The New York Times’ creative studio creates a stunning digital narrative of the Black experience in America

The team at T Brand, NYT’s in-house advertising studio, tells us how they hope Soul of Us will encourage brands to elevate their representation of Black stories delivered by Black voices.

Date
28 October 2021

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Ever since the resurgence of the Black Lives Matter movement last year, brands have been hyper-aware of their missions to uphold diversity standards. But brands often fall short of enabling those who wish to tell or build their stories through leadership and executive roles. A three-part custom series from The New York Times’ creative content and advertising studio T Brand focuses on the creation of leaders in the Black community. The stories are live online, encouraging brands to sponsor narratives that make up the multifarious nature of the Black experience in America.

The creative team for the Soul of Us was made up of Vida Cornelious, the vice president creative at NY Times Advertising, Nicole Marie Rincon, the design director at T Brand, Jennica Bocchino, art director, and Yinersi Gonzalez, a designer. “After a very racially-charged year,” they tell It’s Nice That, “Soul of Us was a way for our team to open the aperture on not only the complexity but the completeness, the colourful and joyous tapestry that comprises Black life and why it most certainly matters.” They continue that their goal is to expand the narrative around the Black experience in American history. It was vital for Vida and her team to give Black creators, artists, and writers this platform to “craft insightful Black stories,” which her team believes is how the broader advertising community will be educated.

For the design of the story-telling franchise, Vida, Nicole, Jennica and Yinersi created a system robust enough to evolve with the franchise and adaptable enough to respond to the “unique stories that would emerge from the reporting.” It was important, the team tells us, to make space that would lend itself to narratives and formats beyond just article pages. This meant doing many iterations of design and UX features that aren’t live yet. “For instance, how do we approach a video experience that isn’t disruptive? How do we design for a series when the first story is still being uncovered? What’s our approach with integrating audio if we have incredibly compelling first-person narratives? We’ve done a good deal of leg work, but we’ll be continuing to ask these questions as the work progresses.”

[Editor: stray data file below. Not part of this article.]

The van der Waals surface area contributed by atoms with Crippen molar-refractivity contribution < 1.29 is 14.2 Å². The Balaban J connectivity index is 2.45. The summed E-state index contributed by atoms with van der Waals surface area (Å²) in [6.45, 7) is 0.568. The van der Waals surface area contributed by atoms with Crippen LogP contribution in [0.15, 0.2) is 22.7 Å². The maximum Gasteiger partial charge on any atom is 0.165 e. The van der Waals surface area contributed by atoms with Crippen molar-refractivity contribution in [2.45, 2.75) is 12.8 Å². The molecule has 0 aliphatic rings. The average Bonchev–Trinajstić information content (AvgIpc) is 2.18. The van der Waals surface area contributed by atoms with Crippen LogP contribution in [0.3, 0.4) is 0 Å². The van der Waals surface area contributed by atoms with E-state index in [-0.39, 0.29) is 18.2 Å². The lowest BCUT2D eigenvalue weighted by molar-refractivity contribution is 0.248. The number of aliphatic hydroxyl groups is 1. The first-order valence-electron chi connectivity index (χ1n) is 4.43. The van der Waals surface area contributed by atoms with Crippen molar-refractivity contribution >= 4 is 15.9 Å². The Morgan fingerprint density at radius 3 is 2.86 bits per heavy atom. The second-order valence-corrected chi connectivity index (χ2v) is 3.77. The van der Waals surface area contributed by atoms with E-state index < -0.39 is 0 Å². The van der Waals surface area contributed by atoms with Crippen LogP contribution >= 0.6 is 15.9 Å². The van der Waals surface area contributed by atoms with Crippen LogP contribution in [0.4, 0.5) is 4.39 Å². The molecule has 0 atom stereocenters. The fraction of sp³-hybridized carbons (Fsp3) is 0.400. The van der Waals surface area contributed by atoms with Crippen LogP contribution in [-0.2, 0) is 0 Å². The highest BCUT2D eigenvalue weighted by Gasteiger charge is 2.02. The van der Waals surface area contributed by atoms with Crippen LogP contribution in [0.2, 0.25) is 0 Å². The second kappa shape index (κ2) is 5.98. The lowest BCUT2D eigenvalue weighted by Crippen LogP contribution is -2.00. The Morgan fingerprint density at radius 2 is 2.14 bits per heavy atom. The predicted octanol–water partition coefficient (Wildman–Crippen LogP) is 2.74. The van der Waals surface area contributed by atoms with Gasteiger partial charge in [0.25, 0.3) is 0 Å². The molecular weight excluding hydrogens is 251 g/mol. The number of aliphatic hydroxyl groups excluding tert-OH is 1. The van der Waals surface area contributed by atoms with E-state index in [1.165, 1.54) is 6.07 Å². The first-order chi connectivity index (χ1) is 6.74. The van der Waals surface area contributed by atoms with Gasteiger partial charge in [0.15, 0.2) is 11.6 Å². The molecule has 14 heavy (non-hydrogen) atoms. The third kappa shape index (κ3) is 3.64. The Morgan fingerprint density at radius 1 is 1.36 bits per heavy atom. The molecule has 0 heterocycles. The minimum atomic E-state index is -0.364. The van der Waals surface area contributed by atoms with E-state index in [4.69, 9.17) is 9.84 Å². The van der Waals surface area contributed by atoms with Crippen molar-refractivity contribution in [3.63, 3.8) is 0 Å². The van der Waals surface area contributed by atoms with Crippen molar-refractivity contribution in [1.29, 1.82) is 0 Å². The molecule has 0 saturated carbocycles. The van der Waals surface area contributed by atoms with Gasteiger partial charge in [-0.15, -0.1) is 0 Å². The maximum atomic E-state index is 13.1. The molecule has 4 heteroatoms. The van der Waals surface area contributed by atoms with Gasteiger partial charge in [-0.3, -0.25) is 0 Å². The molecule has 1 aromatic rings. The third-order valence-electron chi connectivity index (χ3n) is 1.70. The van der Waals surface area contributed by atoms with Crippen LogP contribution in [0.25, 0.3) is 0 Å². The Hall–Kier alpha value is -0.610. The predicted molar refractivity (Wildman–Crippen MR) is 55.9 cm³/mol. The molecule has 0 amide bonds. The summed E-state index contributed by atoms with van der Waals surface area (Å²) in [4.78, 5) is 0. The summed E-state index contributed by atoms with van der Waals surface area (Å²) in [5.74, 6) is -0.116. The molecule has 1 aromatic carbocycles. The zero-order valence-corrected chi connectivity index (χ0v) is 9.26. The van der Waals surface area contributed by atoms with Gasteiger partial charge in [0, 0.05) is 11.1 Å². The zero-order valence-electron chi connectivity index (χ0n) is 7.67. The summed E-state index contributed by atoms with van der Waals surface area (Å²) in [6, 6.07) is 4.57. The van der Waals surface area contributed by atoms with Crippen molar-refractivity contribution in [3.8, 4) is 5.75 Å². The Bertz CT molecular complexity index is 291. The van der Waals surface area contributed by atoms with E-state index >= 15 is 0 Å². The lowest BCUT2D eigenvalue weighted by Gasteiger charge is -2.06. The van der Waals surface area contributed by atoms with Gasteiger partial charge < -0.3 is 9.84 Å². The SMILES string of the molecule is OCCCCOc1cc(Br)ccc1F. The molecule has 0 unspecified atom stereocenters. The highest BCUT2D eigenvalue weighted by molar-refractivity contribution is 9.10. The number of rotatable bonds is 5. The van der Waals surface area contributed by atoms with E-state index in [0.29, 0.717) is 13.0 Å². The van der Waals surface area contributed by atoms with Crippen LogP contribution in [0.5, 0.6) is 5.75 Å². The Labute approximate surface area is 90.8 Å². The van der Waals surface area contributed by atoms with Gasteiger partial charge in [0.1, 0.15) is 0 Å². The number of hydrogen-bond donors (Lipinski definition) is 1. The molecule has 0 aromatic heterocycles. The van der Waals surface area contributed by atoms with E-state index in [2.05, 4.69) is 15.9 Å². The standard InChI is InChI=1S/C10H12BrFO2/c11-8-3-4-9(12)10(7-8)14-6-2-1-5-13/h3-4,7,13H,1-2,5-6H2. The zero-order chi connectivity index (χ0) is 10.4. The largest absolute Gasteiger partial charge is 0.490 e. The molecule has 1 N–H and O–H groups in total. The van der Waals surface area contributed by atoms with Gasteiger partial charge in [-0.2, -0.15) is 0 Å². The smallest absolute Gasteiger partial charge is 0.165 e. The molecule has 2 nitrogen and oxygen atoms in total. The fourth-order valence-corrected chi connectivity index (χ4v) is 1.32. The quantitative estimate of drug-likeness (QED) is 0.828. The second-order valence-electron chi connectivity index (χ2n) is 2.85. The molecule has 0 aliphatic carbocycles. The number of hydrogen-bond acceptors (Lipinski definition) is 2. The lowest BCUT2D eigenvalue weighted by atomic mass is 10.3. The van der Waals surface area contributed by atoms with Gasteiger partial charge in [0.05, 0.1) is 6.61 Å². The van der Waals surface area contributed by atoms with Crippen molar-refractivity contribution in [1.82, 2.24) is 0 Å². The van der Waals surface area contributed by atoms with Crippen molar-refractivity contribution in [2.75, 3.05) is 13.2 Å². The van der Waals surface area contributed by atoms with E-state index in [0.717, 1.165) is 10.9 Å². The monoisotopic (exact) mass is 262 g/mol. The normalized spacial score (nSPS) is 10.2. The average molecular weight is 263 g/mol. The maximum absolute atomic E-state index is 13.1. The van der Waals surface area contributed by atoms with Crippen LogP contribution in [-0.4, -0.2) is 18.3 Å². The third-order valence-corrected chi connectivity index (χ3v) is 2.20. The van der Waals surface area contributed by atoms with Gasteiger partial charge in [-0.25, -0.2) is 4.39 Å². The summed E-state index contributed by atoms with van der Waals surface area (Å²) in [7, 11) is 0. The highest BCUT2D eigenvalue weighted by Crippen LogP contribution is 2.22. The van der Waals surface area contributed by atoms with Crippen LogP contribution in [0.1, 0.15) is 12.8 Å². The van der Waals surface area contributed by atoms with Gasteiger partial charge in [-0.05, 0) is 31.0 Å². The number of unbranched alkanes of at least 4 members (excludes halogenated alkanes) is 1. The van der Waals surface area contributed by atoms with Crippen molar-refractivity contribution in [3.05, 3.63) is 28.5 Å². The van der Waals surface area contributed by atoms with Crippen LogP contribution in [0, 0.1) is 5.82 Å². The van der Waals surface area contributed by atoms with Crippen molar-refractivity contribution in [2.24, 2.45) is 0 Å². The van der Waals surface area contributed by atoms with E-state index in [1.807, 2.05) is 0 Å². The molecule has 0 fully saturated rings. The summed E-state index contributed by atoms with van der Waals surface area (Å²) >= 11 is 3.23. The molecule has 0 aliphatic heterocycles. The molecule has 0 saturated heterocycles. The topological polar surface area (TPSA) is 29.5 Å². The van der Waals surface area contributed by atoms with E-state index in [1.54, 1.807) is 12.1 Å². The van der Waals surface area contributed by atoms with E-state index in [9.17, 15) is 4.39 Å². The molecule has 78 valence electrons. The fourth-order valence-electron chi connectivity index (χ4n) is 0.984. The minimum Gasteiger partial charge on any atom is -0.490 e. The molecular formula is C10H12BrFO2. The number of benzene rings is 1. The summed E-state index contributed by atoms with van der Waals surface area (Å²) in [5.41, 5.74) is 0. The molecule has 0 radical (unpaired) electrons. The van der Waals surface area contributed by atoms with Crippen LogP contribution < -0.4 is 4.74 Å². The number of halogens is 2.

The Soul of Us team boldly claims that “the totality of the Black experience is limitless,” so the visual language needed to embolden the spectrum of voices that have been used, and will be used in the future, to “paint a tapestry of Black life.” Ultimately, the design needed to be productive and practical, as well as beautiful and symbolic: “It needed to serve as a supportive canvas for storytelling,” the team continues. “These were our guiding principles throughout the design process.”

The wordmark takes its cue from notions of “limitlessness”. A “deceivingly simple” design element refers to the range of voices and ever-evolving perspectives that capture a group of individuals. “The outlined form nods to participation, progress, and expansion beyond definability. It’s a visual mechanism that carries throughout the visual language,” say the designers. Infinity also took shape in the colour palette: “That Black is not a single hue, that Black contains multitudes of every colour.” Thus, the team decided on a tonal approach, with the darkest hues being the most prominent, which then serve as the background for each digital article.

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Hannah Buckman: Soul of Us (Copyright © The New York Times, 2021)

The typeface for the franchise was as vital a decision as any other, and the team wanted to work with “something bold, dynamic, and contemporary, crafted by a Black typeface designer,” carrying Black collaboration at a leadership level through to all aspects of design. The designers wanted something that could “play” in the editorial space, so whilst adhering to certain aesthetic cues, it also needed to be clear and legible. “Legibility might seem like an obvious requirement, but it was incredibly important to us. Because when we talk about legibility we’re also talking about access.”